Call me cynical, but the first thought that muscled its way to the front of the line in my mind wasn't, "How sad that people died and had property destroyed in this storm." No, it was, "I wonder how much money this is going to cost the USA?" Heck, I don't even know if the US government will be sending "aid," a euphemism for tax dollars, but I'd be (pleasantly) surprised if it didn't.
Isn't it awful that a human being can't feel at least a bit of compassion for a disaster without thinking about how much he'll be fleeced for it? But that's the kind of reaction the US government has wrought with its innumerable instances of largess to folks who should be their own government's concern. Thanks, FedGov, for making me so callous.
By the way, notice the term "global warming" used below--this must have been a slip-up. I thought the new term for this is "climate change," since global warming now may or may not be happening. But since adopting the phrase climate change, the totalitarian-at-heart environmentalists can now have all of the bases covered no matter which way the wind blows, or at what temperature. Neat, eh? Also, isn't it frugal of this "reporter" to tie two different things into one news story? By piggybacking the holy grail of the environmentalist movement, global warming/climate change, onto a tragic occurrence, the environmentalist message gets more exposure.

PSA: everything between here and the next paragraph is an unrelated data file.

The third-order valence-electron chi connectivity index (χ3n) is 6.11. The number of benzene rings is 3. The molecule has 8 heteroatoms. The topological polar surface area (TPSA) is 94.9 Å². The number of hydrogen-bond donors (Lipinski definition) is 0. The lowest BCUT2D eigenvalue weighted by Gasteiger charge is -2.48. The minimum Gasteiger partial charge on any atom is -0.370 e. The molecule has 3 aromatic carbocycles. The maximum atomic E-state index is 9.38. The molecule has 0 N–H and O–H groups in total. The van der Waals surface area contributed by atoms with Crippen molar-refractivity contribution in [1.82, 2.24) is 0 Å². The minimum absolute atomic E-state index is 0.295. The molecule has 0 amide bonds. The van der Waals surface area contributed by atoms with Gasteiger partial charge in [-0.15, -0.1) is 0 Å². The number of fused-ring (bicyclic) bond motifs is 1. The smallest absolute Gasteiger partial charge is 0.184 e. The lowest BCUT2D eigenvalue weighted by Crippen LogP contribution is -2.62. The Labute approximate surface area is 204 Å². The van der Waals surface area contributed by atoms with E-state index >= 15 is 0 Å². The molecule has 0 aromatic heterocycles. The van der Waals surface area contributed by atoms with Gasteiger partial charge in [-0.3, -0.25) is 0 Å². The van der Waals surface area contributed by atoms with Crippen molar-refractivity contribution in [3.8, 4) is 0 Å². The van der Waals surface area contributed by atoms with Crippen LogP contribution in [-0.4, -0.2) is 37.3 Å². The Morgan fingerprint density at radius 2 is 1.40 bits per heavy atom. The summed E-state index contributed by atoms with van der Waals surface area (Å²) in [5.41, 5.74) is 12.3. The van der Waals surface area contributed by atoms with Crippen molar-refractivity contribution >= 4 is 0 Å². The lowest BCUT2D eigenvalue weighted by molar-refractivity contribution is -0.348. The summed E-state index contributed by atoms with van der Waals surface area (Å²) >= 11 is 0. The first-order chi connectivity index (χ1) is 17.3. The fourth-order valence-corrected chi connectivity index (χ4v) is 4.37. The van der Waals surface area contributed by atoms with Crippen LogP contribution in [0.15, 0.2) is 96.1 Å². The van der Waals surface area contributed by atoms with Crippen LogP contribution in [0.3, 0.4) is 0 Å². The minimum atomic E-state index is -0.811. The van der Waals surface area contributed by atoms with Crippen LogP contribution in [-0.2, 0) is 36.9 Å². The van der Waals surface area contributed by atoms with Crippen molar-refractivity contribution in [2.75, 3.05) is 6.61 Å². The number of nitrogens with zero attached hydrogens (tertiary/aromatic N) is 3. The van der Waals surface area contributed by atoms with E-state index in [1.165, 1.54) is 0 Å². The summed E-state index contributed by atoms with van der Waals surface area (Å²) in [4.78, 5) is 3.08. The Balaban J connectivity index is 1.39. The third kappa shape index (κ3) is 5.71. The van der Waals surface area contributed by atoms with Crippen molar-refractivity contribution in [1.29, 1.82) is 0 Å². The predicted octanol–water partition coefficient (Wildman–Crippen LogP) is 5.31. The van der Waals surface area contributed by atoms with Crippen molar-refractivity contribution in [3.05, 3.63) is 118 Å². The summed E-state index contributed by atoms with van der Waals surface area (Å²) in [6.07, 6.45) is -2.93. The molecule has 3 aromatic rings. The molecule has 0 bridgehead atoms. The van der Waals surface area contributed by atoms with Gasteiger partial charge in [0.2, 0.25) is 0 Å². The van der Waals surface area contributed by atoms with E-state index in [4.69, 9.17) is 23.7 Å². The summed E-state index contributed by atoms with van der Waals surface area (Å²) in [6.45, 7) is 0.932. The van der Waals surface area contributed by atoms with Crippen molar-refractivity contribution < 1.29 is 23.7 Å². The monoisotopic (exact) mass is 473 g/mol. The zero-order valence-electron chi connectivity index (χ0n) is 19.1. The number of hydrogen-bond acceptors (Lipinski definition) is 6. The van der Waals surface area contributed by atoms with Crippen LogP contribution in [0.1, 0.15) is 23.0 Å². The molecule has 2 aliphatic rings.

One other thing: the Indian government should be able to afford to help its people, with all of the programming jobs and 1-800 help number jobs that have gone there from the US, their tax base must have risen in recent years, giving them more capital to work with for such contingencies.
Millions displaced by cyclone in India, Bangladesh
By Sujoy Dhar Sujoy Dhar
KOLKATA, India (Reuters) – Cyclone Aila has displaced millions of people in India and Bangladesh, only a fraction of whom have access to food and drinking water, officials said on Wednesday.
The cyclone has killed at least 210 people in the flood-prone region, though officials said the death toll could rise, and rescuers have struggled to reach millions still marooned.
Cyclone Aila hit parts of coastal Bangladesh and eastern India on Monday, triggering tidal surges and floods.
Officials say more than one million people have been displaced in India's Sundarban islands in West Bengal state alone, one of the world's biggest tiger reserves and which is already threatened by global warming.
Heavy rain triggered by the storm raised river levels and burst mud embankments in the Sundarbans delta, destroying hundreds of thousands of houses and causing widespread flooding in the eastern state, and triggered landslides.
Global warming experts say rising sea levels have seen the fragile Sundarbans lose 28 percent of its habitat in the last 40 years.
Nearly 2.3 million people have been displaced and tens of thousands have moved to government shelters in West Bengal, the aid agency Save the Children told AlertNet.
As water levels slowly recede, hundreds of thousands of families who sought refuge in shelters, schools and other buildings are now returning to find their homes either washed away or submerged in water. [Man, that's some crackerjack reporting! What else would one expect from a flood, clean floors and windows?]